Was pretty trivial, thanks to Java Swing's old but readily at hand HTMLEditorKit. The hardest part was coming up with a simple yet functional query language as I did not want to hardwire these rules nor depend on any 3'rd part library. The essence of the markup matching is modeled by an enum (I love Java enum's) and it looks like this:


enum TagMatch{
   
JAVA(// Most Java applets exist inside an APPLET tag
        Tag.create(HTML.Tag.APPLET, Attr.create(HTML.Attribute.CODE)),
        
// Java Web Start will be anchors ending in .jnlp
        Tag.create(HTML.Tag.A, Attr.create(HTML.Attribute.HREF, ".*\\.jnlp$")),
        
// OBJECT and EMBED tags pass in class or jar file
        Tag.create(HTML.Tag.PARAM, Attr.create(HTML.Attribute.VALUE, ".*\\.(class|jar)$"))
   
);
    
   
private List<Tag> tagMatches = new ArrayList<Tag>();

   
TagMatch(Tag... tagVararg){
       
tagMatches = Arrays.asList(tagVararg);
   
}

   
public List<Tag> getTagMatches(){
       
return tagMatches;
   
}
}


If you want to take a look at the whole source file, it's available righ here.

Enough with the talk
The following is the result of scanning 1.000 random sites:


Found 7 sites matching JAVA
+--[www.gailzavala.com/]
+--[www.nationalhealthcouncil.org/]
+--[web2c.com]
+--[armadaweb.com/Anime/Sailor/]
+--[www.gloverpainting.com]
+--[www.theschrodts.com]
+--[members.shaw.ca/micheil/burns/burns.htm]



Well well, 7 sites out of 1000 were identified as using Java on the client tier. I have of course run it a number of times, each resulting in roughly the same numbers somewhere between 5 and 10. This leaves me to conclude that the amount of sites using Java is less than 1%. And how about those that do? If you take a look at some of the links, at least half of them are webcam viewers, scrollers and counters reminiscent of the 90's.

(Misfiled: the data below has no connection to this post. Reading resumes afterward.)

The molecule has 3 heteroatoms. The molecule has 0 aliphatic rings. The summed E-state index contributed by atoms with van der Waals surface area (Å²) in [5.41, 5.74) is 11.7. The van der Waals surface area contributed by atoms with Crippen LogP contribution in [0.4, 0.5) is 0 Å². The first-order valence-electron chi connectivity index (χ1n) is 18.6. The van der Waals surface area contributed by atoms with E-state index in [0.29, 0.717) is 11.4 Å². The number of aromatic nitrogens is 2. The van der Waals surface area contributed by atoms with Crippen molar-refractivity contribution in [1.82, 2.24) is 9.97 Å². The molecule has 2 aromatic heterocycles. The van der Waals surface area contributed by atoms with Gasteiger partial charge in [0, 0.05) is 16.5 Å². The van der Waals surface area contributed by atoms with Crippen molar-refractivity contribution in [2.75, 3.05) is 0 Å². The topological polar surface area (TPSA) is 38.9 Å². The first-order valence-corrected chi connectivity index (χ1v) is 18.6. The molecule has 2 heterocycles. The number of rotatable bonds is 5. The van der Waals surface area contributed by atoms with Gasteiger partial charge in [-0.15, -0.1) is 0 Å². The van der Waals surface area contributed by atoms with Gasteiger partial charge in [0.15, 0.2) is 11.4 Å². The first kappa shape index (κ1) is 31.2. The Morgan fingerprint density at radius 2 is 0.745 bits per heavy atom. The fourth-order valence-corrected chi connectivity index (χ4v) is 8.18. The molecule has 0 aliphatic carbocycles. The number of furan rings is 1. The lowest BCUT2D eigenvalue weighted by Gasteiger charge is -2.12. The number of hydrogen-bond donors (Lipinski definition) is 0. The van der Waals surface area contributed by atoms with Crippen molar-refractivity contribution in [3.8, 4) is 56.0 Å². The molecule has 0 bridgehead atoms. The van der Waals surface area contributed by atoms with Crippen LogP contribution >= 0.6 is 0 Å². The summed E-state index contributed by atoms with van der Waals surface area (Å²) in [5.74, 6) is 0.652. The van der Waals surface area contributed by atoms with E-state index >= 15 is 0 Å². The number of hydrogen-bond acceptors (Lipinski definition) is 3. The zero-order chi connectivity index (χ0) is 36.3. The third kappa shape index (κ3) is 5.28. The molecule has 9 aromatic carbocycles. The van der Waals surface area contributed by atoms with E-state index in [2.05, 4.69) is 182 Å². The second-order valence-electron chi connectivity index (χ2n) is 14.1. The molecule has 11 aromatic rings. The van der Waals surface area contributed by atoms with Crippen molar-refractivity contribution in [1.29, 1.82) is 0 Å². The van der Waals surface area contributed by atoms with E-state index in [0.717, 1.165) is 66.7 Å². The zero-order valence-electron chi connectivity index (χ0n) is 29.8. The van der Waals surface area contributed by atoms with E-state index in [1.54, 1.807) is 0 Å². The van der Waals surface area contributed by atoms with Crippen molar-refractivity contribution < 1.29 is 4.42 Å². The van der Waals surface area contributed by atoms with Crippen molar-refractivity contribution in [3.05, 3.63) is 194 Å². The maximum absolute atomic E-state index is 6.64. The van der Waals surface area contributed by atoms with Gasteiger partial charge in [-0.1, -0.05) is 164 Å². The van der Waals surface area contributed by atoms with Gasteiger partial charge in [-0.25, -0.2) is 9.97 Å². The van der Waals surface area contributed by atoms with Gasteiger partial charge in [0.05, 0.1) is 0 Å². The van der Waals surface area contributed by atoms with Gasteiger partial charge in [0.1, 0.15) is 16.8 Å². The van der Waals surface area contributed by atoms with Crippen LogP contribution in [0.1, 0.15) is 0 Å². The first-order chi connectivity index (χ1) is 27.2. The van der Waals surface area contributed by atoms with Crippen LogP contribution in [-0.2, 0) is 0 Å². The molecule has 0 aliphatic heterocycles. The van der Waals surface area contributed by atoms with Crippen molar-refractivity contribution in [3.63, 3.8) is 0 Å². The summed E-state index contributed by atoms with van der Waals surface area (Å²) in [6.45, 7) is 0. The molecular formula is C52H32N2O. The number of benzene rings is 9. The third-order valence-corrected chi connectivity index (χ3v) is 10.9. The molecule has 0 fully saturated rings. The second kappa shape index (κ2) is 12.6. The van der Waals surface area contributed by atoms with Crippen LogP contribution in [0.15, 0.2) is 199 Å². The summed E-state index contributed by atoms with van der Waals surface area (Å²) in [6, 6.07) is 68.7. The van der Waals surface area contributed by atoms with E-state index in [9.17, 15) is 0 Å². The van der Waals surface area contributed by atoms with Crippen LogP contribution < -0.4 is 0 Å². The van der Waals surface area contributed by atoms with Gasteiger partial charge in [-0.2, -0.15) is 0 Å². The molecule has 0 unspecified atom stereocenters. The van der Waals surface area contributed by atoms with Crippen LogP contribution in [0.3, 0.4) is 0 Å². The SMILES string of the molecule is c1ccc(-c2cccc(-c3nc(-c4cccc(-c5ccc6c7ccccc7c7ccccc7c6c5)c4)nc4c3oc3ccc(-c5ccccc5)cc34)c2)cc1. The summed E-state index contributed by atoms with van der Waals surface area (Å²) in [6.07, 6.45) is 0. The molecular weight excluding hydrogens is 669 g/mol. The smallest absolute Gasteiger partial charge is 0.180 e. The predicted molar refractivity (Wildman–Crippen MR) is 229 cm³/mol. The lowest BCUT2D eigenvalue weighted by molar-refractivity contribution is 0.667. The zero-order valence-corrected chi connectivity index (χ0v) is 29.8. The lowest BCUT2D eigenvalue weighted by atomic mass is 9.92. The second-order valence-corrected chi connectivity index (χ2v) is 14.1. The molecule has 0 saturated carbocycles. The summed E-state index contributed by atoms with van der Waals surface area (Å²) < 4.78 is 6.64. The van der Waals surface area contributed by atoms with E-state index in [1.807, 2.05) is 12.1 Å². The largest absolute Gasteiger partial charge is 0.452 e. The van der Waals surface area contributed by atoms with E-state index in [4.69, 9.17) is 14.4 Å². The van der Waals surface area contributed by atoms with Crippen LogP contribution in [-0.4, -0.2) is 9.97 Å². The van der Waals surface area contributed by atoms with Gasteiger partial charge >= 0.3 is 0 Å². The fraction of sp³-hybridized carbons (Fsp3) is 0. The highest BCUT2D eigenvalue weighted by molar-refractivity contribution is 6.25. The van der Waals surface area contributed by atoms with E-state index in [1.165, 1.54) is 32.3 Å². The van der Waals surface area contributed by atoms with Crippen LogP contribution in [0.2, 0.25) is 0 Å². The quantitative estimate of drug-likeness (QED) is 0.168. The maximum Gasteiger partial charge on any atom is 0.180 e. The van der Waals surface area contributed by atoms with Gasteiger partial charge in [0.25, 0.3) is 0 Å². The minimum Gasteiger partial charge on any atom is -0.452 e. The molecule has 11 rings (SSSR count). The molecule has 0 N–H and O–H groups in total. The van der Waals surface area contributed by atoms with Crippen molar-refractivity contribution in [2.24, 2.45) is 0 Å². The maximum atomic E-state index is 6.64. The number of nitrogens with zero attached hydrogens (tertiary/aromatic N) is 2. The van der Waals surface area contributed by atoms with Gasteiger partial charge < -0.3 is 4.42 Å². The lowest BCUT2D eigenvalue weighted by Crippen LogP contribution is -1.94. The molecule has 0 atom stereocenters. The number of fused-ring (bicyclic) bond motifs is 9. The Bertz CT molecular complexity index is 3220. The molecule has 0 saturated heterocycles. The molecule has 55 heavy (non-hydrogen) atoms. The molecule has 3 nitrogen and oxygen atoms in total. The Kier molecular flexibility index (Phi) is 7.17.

Conclusion
Can't say I was surprised by the result. I am aware of a few things that relies on Java (home banking comes to mind) but then again, I also know of minority sites that use ActiveX. So I still think we can not slam Apple for this one. Certainly iPhone users would be missing Flash much more than Java. Of course, let's hope the new JavaFX stuff and the forthcoming update 10 will pan the way for a renascence.

Update:
People don't seem to like this entry very much. I'm not sure whether its because I am speaking negative about Java in the browser or if I simply didn't convey the message good enough. So to rephrase, this is a simple test to show that Java applets and web start applications are in such low use on websites that to most people (and by inference browser vendors) not having support for these doesn't matter much. Contrast this to the results I get when running another test, this time searching 1000 random sites for for Flash/Flex usage (tags with a SRC attribute containing ".swf"). Such a query results in the following matches:


Found 179 sites matching FLASH
+--[www.countrybumpkin.com.au/]
+--[www.chrissmithphoto.com]
+--[www.bostonbw.com]
+--[www.lipseylipsey.com]
+--[www.zewa.com]
+--[www.webguide.com/attractions.html]
+--[www.socaldelivery.com]
+--[www.lincolnspeedway.com]
+--[www.redcliffslodge.com]
+--[www.baldwin-school.org/]
+--[www.bdainc.com]
+--[www.hydraulicpumps.co.uk/]
+--[www.mainstreetcottonshop.com]
+--[www.yellowstonevacations.com]
+--[www.acmotorcars.com]
+--[www.deadwooddicks.com]
+--[www.judycarter.com]
+--[biz.yahoo.com/n/l/s/sun.html]
+--[www.siasat.com]
+--[www.jackand.co.jp/]
+--[www.meritax.com]
+--[www.westpasco.com]
+--[www.calpers-governance.org/]
+--[www.paradiseranch.com]
+--[www.tamilnaduwomen.org/]
+--[www.dynamitedetail.com]
+--[sportsillustrated.cnn.com/basketball/ncaa/men/teams/oregon/]
+--[www.glenfir.com]
+--[www.marquette.org/]
+--[www.uwwsports.com/index.asp?path=football]
+--[www.sfballoonguy.com]
+--[www.alliedmodular.com]
+--[www.helenelliott.com]
+--[www.nationwidemortgage.com.au/]
+--[www.admissions.umich.edu/]
+--[www.globalcredit.com]
+--[www.godinos.com]
+--[www.leonidas-chocolate.com]
+--[www.01-flash-web-templates.com]
+--[www.gwmcnamara.com]
+--[www.HiDoctor.com]
+--[www.metromayors.org/]
+--[www.vigorita.com]
+--[www.goforth.org/]
+--[www.reitdesign.com]
+--[www.brentlmiller.com]
+--[www.abingdon.com]